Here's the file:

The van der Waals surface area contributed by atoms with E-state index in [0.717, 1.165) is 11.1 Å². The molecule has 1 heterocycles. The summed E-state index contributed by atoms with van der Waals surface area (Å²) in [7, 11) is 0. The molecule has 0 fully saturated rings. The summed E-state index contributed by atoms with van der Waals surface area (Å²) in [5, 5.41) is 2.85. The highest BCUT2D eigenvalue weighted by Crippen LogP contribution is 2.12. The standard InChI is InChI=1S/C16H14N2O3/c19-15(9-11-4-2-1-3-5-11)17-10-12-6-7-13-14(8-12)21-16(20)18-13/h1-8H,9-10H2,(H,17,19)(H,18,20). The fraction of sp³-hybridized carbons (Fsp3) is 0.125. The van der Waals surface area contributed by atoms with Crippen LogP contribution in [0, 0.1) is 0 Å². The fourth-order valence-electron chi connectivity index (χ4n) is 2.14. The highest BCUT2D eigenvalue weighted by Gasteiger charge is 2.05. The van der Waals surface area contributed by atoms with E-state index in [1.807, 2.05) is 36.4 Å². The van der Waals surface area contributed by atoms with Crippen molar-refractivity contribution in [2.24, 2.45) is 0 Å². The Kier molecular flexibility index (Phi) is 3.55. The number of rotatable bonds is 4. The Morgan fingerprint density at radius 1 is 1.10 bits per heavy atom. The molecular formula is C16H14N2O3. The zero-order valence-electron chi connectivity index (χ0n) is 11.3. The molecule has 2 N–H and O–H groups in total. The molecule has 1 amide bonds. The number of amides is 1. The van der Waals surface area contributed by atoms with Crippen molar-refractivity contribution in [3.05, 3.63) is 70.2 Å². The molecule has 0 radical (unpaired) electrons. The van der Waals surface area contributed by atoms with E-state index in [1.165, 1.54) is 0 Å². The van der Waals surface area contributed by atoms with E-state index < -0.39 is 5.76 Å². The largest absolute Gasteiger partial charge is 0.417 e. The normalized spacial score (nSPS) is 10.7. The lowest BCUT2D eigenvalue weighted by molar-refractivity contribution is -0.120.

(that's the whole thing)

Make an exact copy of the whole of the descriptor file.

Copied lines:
The van der Waals surface area contributed by atoms with E-state index in [0.717, 1.165) is 11.1 Å². The molecule has 1 heterocycles. The summed E-state index contributed by atoms with van der Waals surface area (Å²) in [7, 11) is 0. The molecule has 0 fully saturated rings. The summed E-state index contributed by atoms with van der Waals surface area (Å²) in [5, 5.41) is 2.85. The highest BCUT2D eigenvalue weighted by Crippen LogP contribution is 2.12. The standard InChI is InChI=1S/C16H14N2O3/c19-15(9-11-4-2-1-3-5-11)17-10-12-6-7-13-14(8-12)21-16(20)18-13/h1-8H,9-10H2,(H,17,19)(H,18,20). The fraction of sp³-hybridized carbons (Fsp3) is 0.125. The van der Waals surface area contributed by atoms with Crippen LogP contribution in [0, 0.1) is 0 Å². The fourth-order valence-electron chi connectivity index (χ4n) is 2.14. The highest BCUT2D eigenvalue weighted by Gasteiger charge is 2.05. The van der Waals surface area contributed by atoms with E-state index in [1.807, 2.05) is 36.4 Å². The van der Waals surface area contributed by atoms with Crippen molar-refractivity contribution in [2.24, 2.45) is 0 Å². The Kier molecular flexibility index (Phi) is 3.55. The number of rotatable bonds is 4. The Morgan fingerprint density at radius 1 is 1.10 bits per heavy atom. The molecular formula is C16H14N2O3. The zero-order valence-electron chi connectivity index (χ0n) is 11.3. The molecule has 2 N–H and O–H groups in total. The molecule has 1 amide bonds. The number of amides is 1. The van der Waals surface area contributed by atoms with Crippen molar-refractivity contribution in [3.05, 3.63) is 70.2 Å². The molecule has 0 radical (unpaired) electrons. The van der Waals surface area contributed by atoms with E-state index in [1.165, 1.54) is 0 Å². The van der Waals surface area contributed by atoms with E-state index < -0.39 is 5.76 Å². The largest absolute Gasteiger partial charge is 0.417 e. The normalized spacial score (nSPS) is 10.7. The lowest BCUT2D eigenvalue weighted by molar-refractivity contribution is -0.120.